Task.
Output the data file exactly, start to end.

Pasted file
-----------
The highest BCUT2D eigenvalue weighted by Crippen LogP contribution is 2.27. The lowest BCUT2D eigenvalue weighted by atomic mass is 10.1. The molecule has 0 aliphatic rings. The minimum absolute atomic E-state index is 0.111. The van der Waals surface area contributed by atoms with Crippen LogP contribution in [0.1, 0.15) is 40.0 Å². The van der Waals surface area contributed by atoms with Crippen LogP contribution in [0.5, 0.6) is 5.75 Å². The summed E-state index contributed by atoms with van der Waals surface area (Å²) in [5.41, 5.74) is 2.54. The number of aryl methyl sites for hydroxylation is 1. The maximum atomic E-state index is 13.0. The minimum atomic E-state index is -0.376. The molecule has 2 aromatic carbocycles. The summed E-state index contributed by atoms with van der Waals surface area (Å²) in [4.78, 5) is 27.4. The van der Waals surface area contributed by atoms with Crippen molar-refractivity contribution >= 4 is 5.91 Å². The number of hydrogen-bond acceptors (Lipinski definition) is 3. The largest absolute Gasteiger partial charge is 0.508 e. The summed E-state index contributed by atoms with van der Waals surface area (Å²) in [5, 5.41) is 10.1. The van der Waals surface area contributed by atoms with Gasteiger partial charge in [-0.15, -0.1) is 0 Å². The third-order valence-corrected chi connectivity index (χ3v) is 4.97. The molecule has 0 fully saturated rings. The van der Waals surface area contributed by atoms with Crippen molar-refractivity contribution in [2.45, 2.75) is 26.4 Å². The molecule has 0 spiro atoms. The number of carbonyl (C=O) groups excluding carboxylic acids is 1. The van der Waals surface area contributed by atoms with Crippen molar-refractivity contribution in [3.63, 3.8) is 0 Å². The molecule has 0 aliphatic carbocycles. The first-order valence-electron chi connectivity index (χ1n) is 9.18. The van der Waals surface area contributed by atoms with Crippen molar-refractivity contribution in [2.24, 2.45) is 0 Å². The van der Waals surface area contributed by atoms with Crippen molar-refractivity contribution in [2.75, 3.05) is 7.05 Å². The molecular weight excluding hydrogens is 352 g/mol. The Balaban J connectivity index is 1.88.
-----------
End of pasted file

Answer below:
The highest BCUT2D eigenvalue weighted by Crippen LogP contribution is 2.27. The lowest BCUT2D eigenvalue weighted by atomic mass is 10.1. The molecule has 0 aliphatic rings. The minimum absolute atomic E-state index is 0.111. The van der Waals surface area contributed by atoms with Crippen LogP contribution in [0.1, 0.15) is 40.0 Å². The van der Waals surface area contributed by atoms with Crippen LogP contribution in [0.5, 0.6) is 5.75 Å². The summed E-state index contributed by atoms with van der Waals surface area (Å²) in [5.41, 5.74) is 2.54. The number of aryl methyl sites for hydroxylation is 1. The maximum atomic E-state index is 13.0. The minimum atomic E-state index is -0.376. The molecule has 2 aromatic carbocycles. The summed E-state index contributed by atoms with van der Waals surface area (Å²) in [4.78, 5) is 27.4. The van der Waals surface area contributed by atoms with Crippen molar-refractivity contribution >= 4 is 5.91 Å². The number of hydrogen-bond acceptors (Lipinski definition) is 3. The largest absolute Gasteiger partial charge is 0.508 e. The summed E-state index contributed by atoms with van der Waals surface area (Å²) in [5, 5.41) is 10.1. The van der Waals surface area contributed by atoms with Gasteiger partial charge in [-0.15, -0.1) is 0 Å². The third-order valence-corrected chi connectivity index (χ3v) is 4.97. The molecule has 0 fully saturated rings. The van der Waals surface area contributed by atoms with Crippen molar-refractivity contribution in [2.45, 2.75) is 26.4 Å². The molecule has 0 spiro atoms. The number of carbonyl (C=O) groups excluding carboxylic acids is 1. The van der Waals surface area contributed by atoms with Crippen molar-refractivity contribution in [3.63, 3.8) is 0 Å². The molecule has 0 aliphatic carbocycles. The first-order valence-electron chi connectivity index (χ1n) is 9.18. The van der Waals surface area contributed by atoms with Crippen molar-refractivity contribution in [2.24, 2.45) is 0 Å². The van der Waals surface area contributed by atoms with Crippen molar-refractivity contribution in [2.75, 3.05) is 7.05 Å². The molecular weight excluding hydrogens is 352 g/mol. The Balaban J connectivity index is 1.88.